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Legislative Committee Considers Changes To Civil Forfeiture Law

Boots

Photo: Steve Burns

Phil Boots testifies during a committee hearing on civil forfeiture.

A legislative study committee is considering whether Indiana should make changes to its laws that allow police to seize the personal property involved in a suspected crime. Some argue the burden of proof for civil forfeiture should be higher.

State Sen. Phil Boots, R-Crawfordsville, proposed a bill during this year’s legislative session that would have required a criminal conviction in order for police to seize any personal property.

“I think if you’re going to take somebody’s property, it ought to be clear and convincing evidence,” Boots says. “You use that in every other criminal area, I believe.”

Boots says he’s heard from constituents who’ve lost money or property as a result of the law. He says one of the issues arises when property is confiscated that didn’t belong to the suspect in a crime. For example, Boots says one of his constituents bought his daughter a car, which police claimed her boyfriend used to commit a crime.

“Her boyfriend used it to commit prescription fraud, police seized the car, never charged the individual, never charged the girl, kept the car for over a year,” Boots says. “And, then they said finally you can come and get it, the impound fees were more than the car was worth.”

But Marion County Prosecutor Terry Curry says he thinks the state’s civil forfeiture laws are adequate.

“There are circumstances where we believe seizure and forfeiture is appropriate where there’s never going to be a criminal conviction,” Curry says.

That can happen when people are trying to send drug money through the mail. Curry says they sometimes use a fake address as the destination, so it’s hard to track the suspects down.

There are several lawsuits pending that challenge Indiana’s current civil forfeiture statute, including one in Marion County. The non-profit Institute for Justice filed a lawsuit against the city of Indianapolis and Marion County prosecutor’s office last year claiming the Indianapolis police is “diverting millions of dollars of civil-forfeiture proceeds for its own benefit.”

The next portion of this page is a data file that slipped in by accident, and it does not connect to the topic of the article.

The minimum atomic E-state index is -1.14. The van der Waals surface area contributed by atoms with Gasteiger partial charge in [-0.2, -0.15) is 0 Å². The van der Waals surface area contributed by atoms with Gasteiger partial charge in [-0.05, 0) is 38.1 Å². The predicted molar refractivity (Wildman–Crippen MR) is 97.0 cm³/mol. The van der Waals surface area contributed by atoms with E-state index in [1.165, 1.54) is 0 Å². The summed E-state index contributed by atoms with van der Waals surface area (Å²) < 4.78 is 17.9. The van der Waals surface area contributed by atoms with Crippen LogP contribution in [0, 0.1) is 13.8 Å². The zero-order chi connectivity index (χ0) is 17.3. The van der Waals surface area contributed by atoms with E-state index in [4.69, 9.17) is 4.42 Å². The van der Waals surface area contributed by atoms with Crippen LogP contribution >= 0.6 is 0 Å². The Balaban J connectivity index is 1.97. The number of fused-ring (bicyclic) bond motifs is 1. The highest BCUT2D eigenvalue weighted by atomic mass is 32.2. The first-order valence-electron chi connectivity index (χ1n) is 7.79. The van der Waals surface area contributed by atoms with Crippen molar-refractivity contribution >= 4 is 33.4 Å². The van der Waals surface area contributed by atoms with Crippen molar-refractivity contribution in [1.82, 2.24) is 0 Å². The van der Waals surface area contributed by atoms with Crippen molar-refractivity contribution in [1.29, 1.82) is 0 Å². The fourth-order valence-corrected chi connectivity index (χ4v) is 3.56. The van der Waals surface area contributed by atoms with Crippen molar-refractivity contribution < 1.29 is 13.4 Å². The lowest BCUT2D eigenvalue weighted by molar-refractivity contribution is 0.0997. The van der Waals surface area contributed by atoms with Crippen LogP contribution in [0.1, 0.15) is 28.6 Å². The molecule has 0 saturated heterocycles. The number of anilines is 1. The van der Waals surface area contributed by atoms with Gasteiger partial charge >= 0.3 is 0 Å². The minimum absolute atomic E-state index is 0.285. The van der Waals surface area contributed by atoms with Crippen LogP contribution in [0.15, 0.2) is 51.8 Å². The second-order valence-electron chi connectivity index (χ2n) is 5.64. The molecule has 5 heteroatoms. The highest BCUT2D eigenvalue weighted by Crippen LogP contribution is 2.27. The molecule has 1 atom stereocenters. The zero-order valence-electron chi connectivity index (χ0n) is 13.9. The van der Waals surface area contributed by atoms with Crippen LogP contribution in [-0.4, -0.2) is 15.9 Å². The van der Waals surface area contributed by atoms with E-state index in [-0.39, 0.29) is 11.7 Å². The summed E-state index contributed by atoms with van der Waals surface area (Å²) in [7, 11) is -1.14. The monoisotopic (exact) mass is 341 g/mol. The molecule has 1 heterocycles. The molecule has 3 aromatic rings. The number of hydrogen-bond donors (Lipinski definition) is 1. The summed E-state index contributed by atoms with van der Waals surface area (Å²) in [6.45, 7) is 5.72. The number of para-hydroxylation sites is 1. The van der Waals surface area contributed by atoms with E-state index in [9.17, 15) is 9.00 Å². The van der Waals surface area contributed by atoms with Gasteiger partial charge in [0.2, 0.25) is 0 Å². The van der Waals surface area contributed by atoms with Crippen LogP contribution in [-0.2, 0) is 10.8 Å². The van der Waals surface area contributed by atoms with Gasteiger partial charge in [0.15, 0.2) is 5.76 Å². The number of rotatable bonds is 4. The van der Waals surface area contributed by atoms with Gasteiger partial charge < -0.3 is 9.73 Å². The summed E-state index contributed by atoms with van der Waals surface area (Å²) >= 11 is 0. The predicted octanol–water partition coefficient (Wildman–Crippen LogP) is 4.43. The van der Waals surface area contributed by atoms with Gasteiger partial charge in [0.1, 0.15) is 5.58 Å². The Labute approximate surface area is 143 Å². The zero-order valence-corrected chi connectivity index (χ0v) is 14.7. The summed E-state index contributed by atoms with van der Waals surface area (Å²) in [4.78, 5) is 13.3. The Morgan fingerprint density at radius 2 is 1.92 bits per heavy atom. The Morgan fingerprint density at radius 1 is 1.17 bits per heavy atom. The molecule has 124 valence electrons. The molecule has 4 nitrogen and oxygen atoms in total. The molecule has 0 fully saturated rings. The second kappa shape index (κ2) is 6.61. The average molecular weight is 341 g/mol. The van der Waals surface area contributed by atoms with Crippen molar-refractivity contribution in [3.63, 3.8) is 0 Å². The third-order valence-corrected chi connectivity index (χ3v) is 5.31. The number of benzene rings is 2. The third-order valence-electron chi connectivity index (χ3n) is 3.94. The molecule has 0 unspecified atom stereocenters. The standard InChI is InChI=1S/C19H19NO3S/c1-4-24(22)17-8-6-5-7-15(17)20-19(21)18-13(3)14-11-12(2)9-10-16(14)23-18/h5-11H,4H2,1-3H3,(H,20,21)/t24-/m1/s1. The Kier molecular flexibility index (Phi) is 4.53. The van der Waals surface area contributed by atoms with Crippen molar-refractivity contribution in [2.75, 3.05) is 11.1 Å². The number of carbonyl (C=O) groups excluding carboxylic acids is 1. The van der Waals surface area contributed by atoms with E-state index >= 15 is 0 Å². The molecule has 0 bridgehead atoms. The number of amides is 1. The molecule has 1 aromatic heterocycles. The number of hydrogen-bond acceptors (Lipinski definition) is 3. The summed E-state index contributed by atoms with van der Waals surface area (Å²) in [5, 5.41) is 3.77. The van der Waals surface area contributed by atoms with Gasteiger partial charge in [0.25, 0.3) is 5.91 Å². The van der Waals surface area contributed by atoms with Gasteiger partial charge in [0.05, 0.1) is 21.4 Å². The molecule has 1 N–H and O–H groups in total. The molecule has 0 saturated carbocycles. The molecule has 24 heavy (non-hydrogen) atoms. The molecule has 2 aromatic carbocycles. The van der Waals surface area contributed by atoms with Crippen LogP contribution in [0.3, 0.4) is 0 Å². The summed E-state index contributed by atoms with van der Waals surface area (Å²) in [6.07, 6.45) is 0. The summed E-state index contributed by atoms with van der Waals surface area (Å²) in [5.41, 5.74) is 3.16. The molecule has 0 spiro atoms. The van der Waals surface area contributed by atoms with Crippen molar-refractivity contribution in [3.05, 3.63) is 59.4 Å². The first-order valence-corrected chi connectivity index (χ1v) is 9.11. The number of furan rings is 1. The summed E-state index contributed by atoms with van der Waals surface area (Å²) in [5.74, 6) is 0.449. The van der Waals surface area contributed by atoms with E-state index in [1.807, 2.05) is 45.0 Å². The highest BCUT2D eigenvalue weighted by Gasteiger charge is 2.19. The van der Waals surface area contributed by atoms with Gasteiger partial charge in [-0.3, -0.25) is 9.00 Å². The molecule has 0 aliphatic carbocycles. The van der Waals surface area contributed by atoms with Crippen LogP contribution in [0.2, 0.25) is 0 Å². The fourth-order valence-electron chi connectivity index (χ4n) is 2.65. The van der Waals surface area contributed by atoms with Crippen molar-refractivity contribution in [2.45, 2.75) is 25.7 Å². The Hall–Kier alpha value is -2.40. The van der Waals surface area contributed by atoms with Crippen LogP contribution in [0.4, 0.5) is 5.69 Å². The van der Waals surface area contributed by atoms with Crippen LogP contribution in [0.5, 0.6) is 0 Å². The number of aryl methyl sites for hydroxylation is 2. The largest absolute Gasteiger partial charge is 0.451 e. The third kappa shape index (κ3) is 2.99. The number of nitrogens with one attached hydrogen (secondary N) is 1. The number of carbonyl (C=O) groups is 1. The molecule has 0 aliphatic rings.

Indiana law requires any proceeds from civil forfeitures be deposited into the state’s common school fund, but allows police and prosecutors to deduct law enforcement costs first. The lawsuit claims Indianapolis police and the Marion County prosecutor’s office haven’t sent any proceeds to the common school fund over the past five years.

Curry says the way proceeds from civil forfeitures are distributed should be changed. He says one-third of the proceeds should go to the prosecutor, 85 percent of the remaining amount should go to law enforcement and the other 15 percent should be deposited to the common school fund.

Want to contact your legislators about an issue that matters to you? Find out how to contact your senators and member of Congress here.

  • lastcamp2

    What? The police are keeping the money they confiscate? Illegally? Say it isn’t so!
    But of course it is so. Doesn’t that make the cops robbers? Doesn’t it bring into question their true motives, including self-interest, when they zealously grab everything they can get their hands on?
    Well, how else are we going to fund the police state? Police are already likely to be the most powerful political bloc in the state. But nobody seems to notice. All they see is the police giving kids teddy bears and having bake sales to support three-headed orphans. And of course putting their lives on the line every day, even though there are numerous occupations more hazardous than police work.
    When was the last time you saw a tree trimmer get an award for bravery?

  • Eric Stevens

    The Indiana Law regarding forfeitures requires all proceeds go to the School Fund. There is nothing written in law that allows money to be diverted elsewhere. There was even an Indiana Supreme Court Opinion written on the matter that reprimanded a certain prosecutor for not complying with said law. The Indiana Attorney General would like to argue that, since no court has actually ruled against that practice in court, and only an opinion exists, the Indiana Supreme Court does not believe in the legitimacy of said law and refuses to enforce it. We need the TRUTH.

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